- What kind(s) of business is it in? This is the level at which the conversation begins for most salespeople on their first visit with a prospective customer.
- Who’s who in the organization? Here’s where newcomers learn their connections within the organization.
Designed and managed properly, an onboarding program will be a way to inform newcomers and a means of engaging them. Gallup Inc. and other research firms are renowned for reporting that the majority of employees in American companies are not engaged in their jobs. Onboarding offers a great start at heading off that problem.
Across the years, in survey after survey, employees have rated “job security” as a top personal concern. But today, conversely, employers are preoccupied with retaining the people who work for them. A good onboarding program can make both parties happier.
All-aboarding is simply an extension of onboarding. Its main differences are: (1) all-aboarding is for everyone in the organization, not just newcomers, and (2) it keeps going, year after year.
Newcomers generally wrap up their onboarding activities within 90 days—or, the length of their initial probation. (We do know of one company that has a six-year onboarding format!) But with all-aboarding, the fun will never stop.
With all-aboarding, we propose three enlargements of the onboarding concept.
- First, no one should be left out. All-aboarding should be an ongoing activity involving everyone in the organization, top to bottom.
- In characterizing the structure of the organization, all-aboarding should move away from visual representations such as the conventional “org chart.” (See the “Picnic in the Park” sidebar.)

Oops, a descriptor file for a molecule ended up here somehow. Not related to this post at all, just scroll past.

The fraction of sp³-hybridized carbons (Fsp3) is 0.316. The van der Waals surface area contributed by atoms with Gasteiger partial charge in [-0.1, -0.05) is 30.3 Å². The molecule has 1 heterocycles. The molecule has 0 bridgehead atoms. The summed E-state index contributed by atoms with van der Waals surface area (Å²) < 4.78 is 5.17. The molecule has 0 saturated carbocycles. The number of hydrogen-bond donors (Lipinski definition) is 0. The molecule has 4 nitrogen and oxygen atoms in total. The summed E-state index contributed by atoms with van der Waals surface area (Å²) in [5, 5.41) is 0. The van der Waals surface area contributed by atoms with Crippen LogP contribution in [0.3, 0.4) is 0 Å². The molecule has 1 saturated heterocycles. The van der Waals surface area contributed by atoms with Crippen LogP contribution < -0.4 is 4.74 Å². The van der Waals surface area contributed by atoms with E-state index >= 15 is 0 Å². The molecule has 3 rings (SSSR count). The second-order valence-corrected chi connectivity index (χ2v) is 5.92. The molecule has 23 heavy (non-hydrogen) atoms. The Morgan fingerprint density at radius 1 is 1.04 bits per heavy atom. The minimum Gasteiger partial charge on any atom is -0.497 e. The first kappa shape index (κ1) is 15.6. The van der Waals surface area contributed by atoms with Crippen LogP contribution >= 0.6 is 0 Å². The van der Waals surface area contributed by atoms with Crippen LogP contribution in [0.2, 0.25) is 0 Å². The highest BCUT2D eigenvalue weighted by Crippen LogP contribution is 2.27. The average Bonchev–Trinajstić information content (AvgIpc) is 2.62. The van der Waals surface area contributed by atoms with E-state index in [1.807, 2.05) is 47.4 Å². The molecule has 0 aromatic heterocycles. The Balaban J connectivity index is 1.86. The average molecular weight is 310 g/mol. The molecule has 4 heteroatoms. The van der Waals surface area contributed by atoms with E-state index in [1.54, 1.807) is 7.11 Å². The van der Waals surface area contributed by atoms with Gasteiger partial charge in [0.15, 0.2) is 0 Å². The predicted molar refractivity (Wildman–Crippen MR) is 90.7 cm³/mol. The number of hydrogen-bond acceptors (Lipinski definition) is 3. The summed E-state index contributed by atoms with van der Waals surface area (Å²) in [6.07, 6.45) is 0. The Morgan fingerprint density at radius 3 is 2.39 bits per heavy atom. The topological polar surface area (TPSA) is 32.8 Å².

- In addition to all-aboarding activities for company managers, staff and production employees, an organization should consider equally frequent sessions for their customers, vendors, lenders, lawyers, accountants and other allies. In most cases there is no harm, and indeed much opportunity for good, in inviting every one of the aforementioned to combined all-aboarding sessions.
It’s easy to understand the apparent benefits of keeping everyone in the company—and the cadre of allies just mentioned—constantly informed of the company’s current posture and future prospects.
However, it is even easier to overlook the obvious cost of not keeping everyone engaged. Having everyone participate in periodic all-aboarding sessions opens up the potential to receive their feedback and benefit from their knowledge.
Most ideas are not written down. Most ideas, taken one at a time, are not momentous. Collectively, though, hundreds of little ideas are what move companies forward. Another reason for making all-aboarding sessions routine is that, as time goes on, the potential for harvesting innovative ideas becomes greater.
At the end of the day, innovation is mostly a matter of replacing one little set of ideas with another little set of ideas. All-aboarding will help that along.
Finally, there’s an easy way to convey to everyone in any electrical contracting organization the concept of a perennial program of all-aboarding. If they simply think of it as being like a long-term electrical maintenance contract that continues year after year, almost everyone will understand the idea. Periodically revisiting the principles that drive the organization is akin to maintaining the systems in the facilities of an important customer. Everyone in an electrical contracting firm understands what that’s all about—and they love doing it.